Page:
Hot Buttered Rum
Hot Buttered Rum is an American tradition that goes back to the first colonists, who imported rum from the Caribbean and later set up their own stateside distilleries to quench their thirst for this and other hot-toddy-style recipes.
Given its long history, it’s no wonder that every family has their own recipe. Some old recipes call for the butter to be mixed in at the last step – a process which enraged David Embury, author of 1948’s The Fine Art of Mixing Drinks. “The lump of butter is the final insult,” he says. “It blends with the hot rum just about as satisfactorily as warm olive oil blends with champagne!”
The secret to a rich, not-at-all-oily Hot Buttered Rum is to start by beating the butter, sugar, and spices together in a batter. This aerates the butter and allows it to mix more thoroughly with the hot water and rum. The batter portion of the recipe can be scaled up and frozen – in fact, it’s a wonderful preparation to make at the start of a long, cold winter.
We love this recipe from Leo Robitschek at NoMad Bar from New York City. It’s simple, but you can put your own twist on it by adding spices like cinnamon or star anise to the batter. Robitschek’s recipe calls for an aged Venezuelan rum, but you can try it with any aged rum that tickles your fancy.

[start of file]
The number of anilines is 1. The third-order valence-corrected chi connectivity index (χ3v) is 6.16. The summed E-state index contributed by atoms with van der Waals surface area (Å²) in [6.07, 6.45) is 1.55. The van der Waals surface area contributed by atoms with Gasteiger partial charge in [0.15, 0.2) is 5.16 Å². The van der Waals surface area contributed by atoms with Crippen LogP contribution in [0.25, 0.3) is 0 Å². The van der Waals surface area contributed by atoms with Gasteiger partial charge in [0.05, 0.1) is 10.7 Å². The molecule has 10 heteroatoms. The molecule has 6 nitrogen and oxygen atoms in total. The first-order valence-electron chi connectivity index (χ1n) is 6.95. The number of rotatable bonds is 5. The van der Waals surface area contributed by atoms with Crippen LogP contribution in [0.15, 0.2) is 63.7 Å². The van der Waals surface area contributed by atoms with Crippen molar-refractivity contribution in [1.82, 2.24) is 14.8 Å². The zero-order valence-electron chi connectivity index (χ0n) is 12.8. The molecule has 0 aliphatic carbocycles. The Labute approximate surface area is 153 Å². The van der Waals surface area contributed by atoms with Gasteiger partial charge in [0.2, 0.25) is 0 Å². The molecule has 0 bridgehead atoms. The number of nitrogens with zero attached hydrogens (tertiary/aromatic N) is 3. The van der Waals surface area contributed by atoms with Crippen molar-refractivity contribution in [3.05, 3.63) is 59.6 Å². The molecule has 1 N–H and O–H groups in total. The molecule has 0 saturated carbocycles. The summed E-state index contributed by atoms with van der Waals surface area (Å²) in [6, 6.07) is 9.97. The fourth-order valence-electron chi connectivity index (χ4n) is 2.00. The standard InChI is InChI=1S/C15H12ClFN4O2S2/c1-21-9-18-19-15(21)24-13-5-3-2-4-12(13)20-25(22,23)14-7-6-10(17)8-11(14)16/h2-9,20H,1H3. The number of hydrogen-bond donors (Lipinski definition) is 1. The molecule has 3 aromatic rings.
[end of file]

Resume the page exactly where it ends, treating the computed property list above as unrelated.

- 4 parts Butter
- 2 parts Brown sugar
- ½ tsp grated Nutmeg
- 2 parts Aged rum
Begin by making the butter batter. Let the butter come to room temperature, and mix well with the sugar and nutmeg. This recipe will make more than you need for one drink, so roll up the rest in plastic wrap or store it in a small covered dish and keep in the freezer. Note that the butter and sugar measures are by volume; in the US, it’d be a stick of butter and a quarter-cup of sugar.
This next part requires a little math. For each serving of Hot Buttered Rum, you’ll need the same amount of rum as butter batter. So if you’ve got the Cocktail Party app set to show ounces, and you’re making one serving, you’ll need two ounces of rum and two ounces of the butter batter. You’ll also need 2.5 times as much hot water as rum – in that same scenario, you’d need 5 ounces of hot water.
In a heavy, heatproof mug or glass, add the rum, hot water, and batter. Whisk it thoroughly until the top is fluffy, and grate fresh nutmeg on top.
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- The NoMad’s Hot Buttered Rum from Imbibe magazine